Persuasive Techniques and a Powerful Refusal in Iliad Book Ix

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Persuasive techniques and a powerful refusal in Iliad Book IX

From the outset, Homer concentrates his epic Iliad on the wrath of Achilles and probes the values and attitudes of him as a hero. Ìçíéí áåéäå, èåá, Ðçëçéáäåù Á÷éëçïò Sing, goddess, of the wrath of Achilles, son of Peleus (BI.1). Homer first draws our attention to the heated dispute between two individuals, Achilles and Agamemnon, rather than the Trojan War itself in order to highlight their significance and also his focus. Achilles' anger has been ignited by his king who has deprived him of his legitimate reward of war ãåñáò åéëåôï êáé ì' áðáôçóå he has taken my prize and has deceived me (344) and thus has undermined the heroic code çôéìçóáò you have brought dishonour (111). The position of this verb at the start of its line but at the end of its sentence rests massive emphasis on the insensitivity of Agamemnon's actions. This is also reflected by Achilles' reaction as he feels greatly humiliated ùò åé ôéí' áôéìçôïí íåôáíáóôçí as if I were some migrant without rights (648) and believes he has lost his freedom.

In Book IX, Diomedes persuades Agamemnon to send an embassy to Achilles in an attempt to soothe his èõìïò áãçíùñ proud spirit (398). At a time when the Greeks are in great danger èåóðåóéç å÷å öõæá gripped by wondrous Panic (2), Achilles' presence is vital as both a killing warrior and for army morale. Although Achilles has not appeared since Book I, he has grown in stature by his absence. His decision to segregate himself and the Myrmidons from the rest of the army can be viewed as a political alienation which has left the Achaeans in ðåíèåé ä' áôëçôù unbearable sorrow (3). In his boycott, Achilles seeks both to prove to Agamemnon his invaluable worth to the Greeks and, more importantly, to force a meaningful apology out of him for his disgraceful and degrading dishonour. As a hero, he wants others to recognise his supremacy. As a hero, he wants his king to praise, reward and honour him. As a hero, he wants to be treated like a hero.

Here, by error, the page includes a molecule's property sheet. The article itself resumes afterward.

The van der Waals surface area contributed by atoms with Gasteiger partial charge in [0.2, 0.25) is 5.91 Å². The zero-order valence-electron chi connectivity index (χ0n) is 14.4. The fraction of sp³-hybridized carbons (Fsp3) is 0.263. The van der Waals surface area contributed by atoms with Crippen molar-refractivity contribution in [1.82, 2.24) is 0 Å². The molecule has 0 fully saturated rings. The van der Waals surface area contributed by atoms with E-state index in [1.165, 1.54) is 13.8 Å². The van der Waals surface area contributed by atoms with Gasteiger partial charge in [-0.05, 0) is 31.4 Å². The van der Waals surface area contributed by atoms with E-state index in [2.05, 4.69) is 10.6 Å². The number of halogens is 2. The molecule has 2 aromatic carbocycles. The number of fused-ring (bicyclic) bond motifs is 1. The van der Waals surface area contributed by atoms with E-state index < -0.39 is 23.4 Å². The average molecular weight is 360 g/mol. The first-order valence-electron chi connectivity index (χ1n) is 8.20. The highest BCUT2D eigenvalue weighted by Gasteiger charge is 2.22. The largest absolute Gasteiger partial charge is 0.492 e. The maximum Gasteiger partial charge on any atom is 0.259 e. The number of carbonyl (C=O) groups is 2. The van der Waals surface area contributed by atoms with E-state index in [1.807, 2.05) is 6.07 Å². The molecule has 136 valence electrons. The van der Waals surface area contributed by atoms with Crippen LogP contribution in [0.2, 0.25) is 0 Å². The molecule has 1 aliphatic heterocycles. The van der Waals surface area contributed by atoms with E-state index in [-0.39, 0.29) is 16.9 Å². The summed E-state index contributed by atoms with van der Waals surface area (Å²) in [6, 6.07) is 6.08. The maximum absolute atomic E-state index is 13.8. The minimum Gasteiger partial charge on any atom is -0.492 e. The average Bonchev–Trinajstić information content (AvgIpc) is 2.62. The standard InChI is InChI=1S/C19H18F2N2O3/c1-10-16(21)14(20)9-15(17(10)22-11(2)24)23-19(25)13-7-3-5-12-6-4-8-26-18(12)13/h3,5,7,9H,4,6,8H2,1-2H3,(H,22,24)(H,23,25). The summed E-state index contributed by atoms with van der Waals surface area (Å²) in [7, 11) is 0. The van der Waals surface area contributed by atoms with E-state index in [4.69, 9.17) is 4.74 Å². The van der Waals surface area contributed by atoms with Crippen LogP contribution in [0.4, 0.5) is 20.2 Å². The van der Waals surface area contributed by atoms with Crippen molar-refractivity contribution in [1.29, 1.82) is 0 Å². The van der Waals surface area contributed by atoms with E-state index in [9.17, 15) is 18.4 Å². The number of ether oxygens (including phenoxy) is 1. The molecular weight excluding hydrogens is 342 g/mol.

The heroic code was an unambiguous standard of living obeyed by heroes without flinching and without questioning in order to achieve greatness. The energies of the Iliad centre on this because Homeric man sought to make the most of his present existence in the material world. The code was simple: excel; surpass others; act with decorum (áéäïò); gain honour (ôéìç); be remembered. When heroes are propelled into action in accordance to this code, what motivates them is a feeling in the blood, a passion, èõìïò, which symbolises man's basic inner nature (which for Homer is physical). This èõìïò is exhibited on the battlefield where excellence is proved ìá÷ç êõäáéíåéñá battle where men win glory. Consequently and fundamentally, the implementation of the heroic code amounts to a simple yet impossible choice between a long life of inactivity and a short career of glory.

This option is put to Achilles. In Book I, his destiny is revealed to him ìçôçñ ãáñ ôå ìå öçóé èåá Èåôéò áñãõñïðåæá / äé÷èáäéáò êçñáò öåñåìåí èáíáôïéï ôåëïóäå For my mother the goddess, silver-footed Thetis, tells me that I have two fates that are bearing me towards the doom of death (410-1) and he has a heroic decision to make. Achilles has been instructed by his father, Peleus áéåí áñéóôåõåéí êáé õðåéñï÷ïí åììåíáé áëëùí always to excel and outstrip all others (BXI.784) which evidently leads him towards the glorious but brief life; however, given the dishonourable situation he has been forced into by Agamemnon, Achilles questions this choice éóç ìïéñá ìåíïíôé, êáé åé ìáëá ôéò ðïëåìéæïé Stay at home or fight your hardest – your share will be the same (318) and leans towards the option of immortality. This comment is chillingly ironic because his ìïéñá fate rests on his refusal: if he had accepted the offer and fought for the Greeks against Hector, Patroclus would not have been killed. But ìåãáëçôùñ great-hearted Achilles is áéíáñåôçò one...
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